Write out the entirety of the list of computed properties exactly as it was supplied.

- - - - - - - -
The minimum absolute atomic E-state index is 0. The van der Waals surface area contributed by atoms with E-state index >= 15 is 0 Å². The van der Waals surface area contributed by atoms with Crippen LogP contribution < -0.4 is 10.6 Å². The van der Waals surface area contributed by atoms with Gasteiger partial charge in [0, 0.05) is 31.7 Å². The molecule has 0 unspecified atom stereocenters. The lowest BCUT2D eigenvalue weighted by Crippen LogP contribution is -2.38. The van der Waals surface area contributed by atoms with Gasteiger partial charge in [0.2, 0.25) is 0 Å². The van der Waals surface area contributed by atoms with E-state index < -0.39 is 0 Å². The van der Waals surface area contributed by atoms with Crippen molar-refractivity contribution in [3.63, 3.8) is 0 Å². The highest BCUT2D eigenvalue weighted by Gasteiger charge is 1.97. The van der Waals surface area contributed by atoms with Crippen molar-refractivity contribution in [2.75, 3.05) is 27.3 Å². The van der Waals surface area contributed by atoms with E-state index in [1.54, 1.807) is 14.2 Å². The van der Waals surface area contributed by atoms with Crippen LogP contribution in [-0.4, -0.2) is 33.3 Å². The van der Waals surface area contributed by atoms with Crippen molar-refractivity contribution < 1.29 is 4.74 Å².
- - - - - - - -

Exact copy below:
The minimum absolute atomic E-state index is 0. The van der Waals surface area contributed by atoms with E-state index >= 15 is 0 Å². The van der Waals surface area contributed by atoms with Crippen LogP contribution < -0.4 is 10.6 Å². The van der Waals surface area contributed by atoms with Gasteiger partial charge in [0, 0.05) is 31.7 Å². The molecule has 0 unspecified atom stereocenters. The lowest BCUT2D eigenvalue weighted by Crippen LogP contribution is -2.38. The van der Waals surface area contributed by atoms with Gasteiger partial charge in [0.2, 0.25) is 0 Å². The van der Waals surface area contributed by atoms with E-state index < -0.39 is 0 Å². The van der Waals surface area contributed by atoms with Crippen molar-refractivity contribution in [3.63, 3.8) is 0 Å². The highest BCUT2D eigenvalue weighted by Gasteiger charge is 1.97. The van der Waals surface area contributed by atoms with Crippen molar-refractivity contribution in [2.75, 3.05) is 27.3 Å². The van der Waals surface area contributed by atoms with E-state index in [1.54, 1.807) is 14.2 Å². The van der Waals surface area contributed by atoms with Crippen LogP contribution in [-0.4, -0.2) is 33.3 Å². The van der Waals surface area contributed by atoms with Crippen molar-refractivity contribution < 1.29 is 4.74 Å².